Unfortunately, they’re still targeted by zero tolerance policies, for a variety of reasons. In the cases of students who are still isolated from the rest of the school population, alleged infractions can occur when those students mix with the rest of the school; ranging from the autistic student suspended for causing a ‘disruption’ simply for existing in a school hallway to students caught in fights and bullying. Thanks to zero tolerance, it’s not uncommon for everyone involved in a fight to be suspended, for example, even if it was clearly a case of one student beating on another, as can be the situation with disabled students targeted for abuse because they look, move, or talk differently than other students.
Thus, those students experience discrimination when they try to interact with the student body, and again when they are punished because the school failed to provide them with support and keep them safe. Disabled students are also more likely to experience problems in the classroom due to disability-related issues; frustration for a dysgraphic student, for example, or the need to stim in a student with autism. Instead of working with those students on what’s going on and finding a way to resolve it that allows the student to learn while promoting a calm classroom environment, the student is sent to detention, suspended, or sent to court for being alive and disabled in a school.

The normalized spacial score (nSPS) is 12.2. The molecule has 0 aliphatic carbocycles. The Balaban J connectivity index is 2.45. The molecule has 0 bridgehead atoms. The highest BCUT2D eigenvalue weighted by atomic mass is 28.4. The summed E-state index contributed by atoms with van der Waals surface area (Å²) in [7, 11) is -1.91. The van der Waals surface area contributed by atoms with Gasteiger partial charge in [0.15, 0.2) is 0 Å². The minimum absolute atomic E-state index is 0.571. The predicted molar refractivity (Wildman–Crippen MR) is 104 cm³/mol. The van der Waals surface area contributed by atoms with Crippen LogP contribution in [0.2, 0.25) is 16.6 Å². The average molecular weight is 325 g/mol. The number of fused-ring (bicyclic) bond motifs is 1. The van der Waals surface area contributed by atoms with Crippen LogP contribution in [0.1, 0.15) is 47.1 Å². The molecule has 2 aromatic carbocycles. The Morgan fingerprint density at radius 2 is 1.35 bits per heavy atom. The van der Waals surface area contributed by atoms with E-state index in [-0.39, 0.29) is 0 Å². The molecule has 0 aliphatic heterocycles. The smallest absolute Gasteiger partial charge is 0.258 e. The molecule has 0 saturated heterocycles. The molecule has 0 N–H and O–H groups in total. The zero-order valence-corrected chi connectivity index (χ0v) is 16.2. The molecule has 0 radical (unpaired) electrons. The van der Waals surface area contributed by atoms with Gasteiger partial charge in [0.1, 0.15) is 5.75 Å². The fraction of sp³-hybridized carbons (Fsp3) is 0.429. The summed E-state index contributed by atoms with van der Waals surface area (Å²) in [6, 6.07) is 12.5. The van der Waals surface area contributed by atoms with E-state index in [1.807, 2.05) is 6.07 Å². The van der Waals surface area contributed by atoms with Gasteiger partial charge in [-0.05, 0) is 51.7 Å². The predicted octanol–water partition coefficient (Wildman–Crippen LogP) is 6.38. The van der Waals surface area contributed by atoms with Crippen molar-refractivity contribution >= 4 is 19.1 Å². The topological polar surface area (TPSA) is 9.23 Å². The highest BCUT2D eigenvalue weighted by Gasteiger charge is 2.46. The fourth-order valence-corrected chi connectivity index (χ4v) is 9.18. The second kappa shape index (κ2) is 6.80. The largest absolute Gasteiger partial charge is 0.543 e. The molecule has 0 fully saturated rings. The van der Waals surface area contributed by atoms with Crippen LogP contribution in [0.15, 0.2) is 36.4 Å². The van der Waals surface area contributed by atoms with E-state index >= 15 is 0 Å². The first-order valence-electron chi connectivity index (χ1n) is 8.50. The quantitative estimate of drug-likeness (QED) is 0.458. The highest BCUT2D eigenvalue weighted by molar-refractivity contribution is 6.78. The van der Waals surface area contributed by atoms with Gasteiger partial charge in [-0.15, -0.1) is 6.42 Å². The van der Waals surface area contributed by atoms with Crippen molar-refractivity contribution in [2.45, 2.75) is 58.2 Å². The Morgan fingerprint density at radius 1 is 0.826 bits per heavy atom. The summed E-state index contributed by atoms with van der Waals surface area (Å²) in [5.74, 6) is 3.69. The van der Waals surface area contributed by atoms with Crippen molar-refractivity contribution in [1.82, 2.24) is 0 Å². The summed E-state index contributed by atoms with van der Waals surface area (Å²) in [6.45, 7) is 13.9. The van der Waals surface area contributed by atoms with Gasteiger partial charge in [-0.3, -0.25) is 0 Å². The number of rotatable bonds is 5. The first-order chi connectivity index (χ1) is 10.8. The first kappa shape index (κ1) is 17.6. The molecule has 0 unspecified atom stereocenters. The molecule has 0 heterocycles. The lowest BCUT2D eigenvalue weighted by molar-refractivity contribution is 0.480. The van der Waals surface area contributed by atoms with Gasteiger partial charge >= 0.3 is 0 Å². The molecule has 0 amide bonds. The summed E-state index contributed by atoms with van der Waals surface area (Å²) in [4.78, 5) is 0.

And this is where disabled students start to get funneled into the justice system. As students rack up infractions, they’re more likely to interact with police. Even if a school doesn’t have police on campus, it may call them to deal with disturbances. Suddenly, an issue that might have been prevented by working with a student in the first place turns into a full-blown situation with police officers, handcuffs, and chaos. The student may be panicked, confused, or upset, which can lead to behavioural outbursts. Those will all get added to the student’s record, rather than being noted as a possible consequence of being traumatised.
As disabled students end up in court, they’re more likely to get frustrated with the educational system, which can increase the risk of dropping out. That’s especially true when students are suspended or ordered to do jail time, taking them out of the school environment and putting them in a totally different and potentially dangerous world. As completion rates drop for students with disabilities, schools might point to disabilities as the problem, but really it’s the school policy, and the decision to force disabled students into early and sometimes violent encounters with the justice system rather than providing them with a safe and effective learning environment.
How many disabled students need to land in the justice system before people can enact a meaningful policy change? How many people need to suffer at the hands of districts with outdated approaches to disability before the education system is forced to radically rethink the way it does disability?